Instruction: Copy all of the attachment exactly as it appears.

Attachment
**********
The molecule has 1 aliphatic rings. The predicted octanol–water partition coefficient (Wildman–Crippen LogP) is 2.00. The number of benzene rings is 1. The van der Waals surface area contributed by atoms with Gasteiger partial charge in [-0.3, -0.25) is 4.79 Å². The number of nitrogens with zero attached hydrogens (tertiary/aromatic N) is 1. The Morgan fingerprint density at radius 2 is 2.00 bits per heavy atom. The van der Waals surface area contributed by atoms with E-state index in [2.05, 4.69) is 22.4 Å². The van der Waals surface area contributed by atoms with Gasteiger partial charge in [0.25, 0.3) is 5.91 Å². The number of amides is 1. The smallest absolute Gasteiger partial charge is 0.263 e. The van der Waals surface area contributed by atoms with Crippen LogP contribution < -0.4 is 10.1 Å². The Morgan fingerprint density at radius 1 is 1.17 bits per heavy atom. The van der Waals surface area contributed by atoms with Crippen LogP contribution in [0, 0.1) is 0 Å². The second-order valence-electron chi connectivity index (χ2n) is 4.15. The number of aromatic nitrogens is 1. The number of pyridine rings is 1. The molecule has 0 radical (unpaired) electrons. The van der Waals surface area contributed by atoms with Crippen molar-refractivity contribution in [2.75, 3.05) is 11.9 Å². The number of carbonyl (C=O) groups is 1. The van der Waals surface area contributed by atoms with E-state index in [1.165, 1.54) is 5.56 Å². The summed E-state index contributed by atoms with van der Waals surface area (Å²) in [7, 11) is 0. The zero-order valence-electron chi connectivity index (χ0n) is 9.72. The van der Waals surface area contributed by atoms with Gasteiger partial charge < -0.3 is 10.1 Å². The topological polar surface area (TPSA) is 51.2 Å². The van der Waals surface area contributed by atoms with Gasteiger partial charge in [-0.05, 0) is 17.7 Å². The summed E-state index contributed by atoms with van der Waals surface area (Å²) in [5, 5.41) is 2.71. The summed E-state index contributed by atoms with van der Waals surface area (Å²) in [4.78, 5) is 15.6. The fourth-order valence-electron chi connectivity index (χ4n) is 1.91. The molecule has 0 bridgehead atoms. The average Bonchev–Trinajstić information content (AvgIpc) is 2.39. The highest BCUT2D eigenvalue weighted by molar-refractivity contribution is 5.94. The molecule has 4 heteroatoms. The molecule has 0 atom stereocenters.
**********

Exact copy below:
The molecule has 1 aliphatic rings. The predicted octanol–water partition coefficient (Wildman–Crippen LogP) is 2.00. The number of benzene rings is 1. The van der Waals surface area contributed by atoms with Gasteiger partial charge in [-0.3, -0.25) is 4.79 Å². The number of nitrogens with zero attached hydrogens (tertiary/aromatic N) is 1. The Morgan fingerprint density at radius 2 is 2.00 bits per heavy atom. The van der Waals surface area contributed by atoms with E-state index in [2.05, 4.69) is 22.4 Å². The van der Waals surface area contributed by atoms with Gasteiger partial charge in [0.25, 0.3) is 5.91 Å². The number of amides is 1. The smallest absolute Gasteiger partial charge is 0.263 e. The van der Waals surface area contributed by atoms with Crippen LogP contribution < -0.4 is 10.1 Å². The Morgan fingerprint density at radius 1 is 1.17 bits per heavy atom. The van der Waals surface area contributed by atoms with Crippen LogP contribution in [0, 0.1) is 0 Å². The second-order valence-electron chi connectivity index (χ2n) is 4.15. The number of aromatic nitrogens is 1. The number of pyridine rings is 1. The molecule has 0 radical (unpaired) electrons. The van der Waals surface area contributed by atoms with Crippen molar-refractivity contribution in [2.75, 3.05) is 11.9 Å². The number of carbonyl (C=O) groups is 1. The van der Waals surface area contributed by atoms with E-state index in [1.165, 1.54) is 5.56 Å². The summed E-state index contributed by atoms with van der Waals surface area (Å²) in [7, 11) is 0. The zero-order valence-electron chi connectivity index (χ0n) is 9.72. The van der Waals surface area contributed by atoms with Gasteiger partial charge < -0.3 is 10.1 Å². The topological polar surface area (TPSA) is 51.2 Å². The van der Waals surface area contributed by atoms with Gasteiger partial charge in [-0.05, 0) is 17.7 Å². The summed E-state index contributed by atoms with van der Waals surface area (Å²) in [5, 5.41) is 2.71. The summed E-state index contributed by atoms with van der Waals surface area (Å²) in [4.78, 5) is 15.6. The fourth-order valence-electron chi connectivity index (χ4n) is 1.91. The molecule has 0 bridgehead atoms. The average Bonchev–Trinajstić information content (AvgIpc) is 2.39. The highest BCUT2D eigenvalue weighted by molar-refractivity contribution is 5.94. The molecule has 4 heteroatoms. The molecule has 0 atom stereocenters.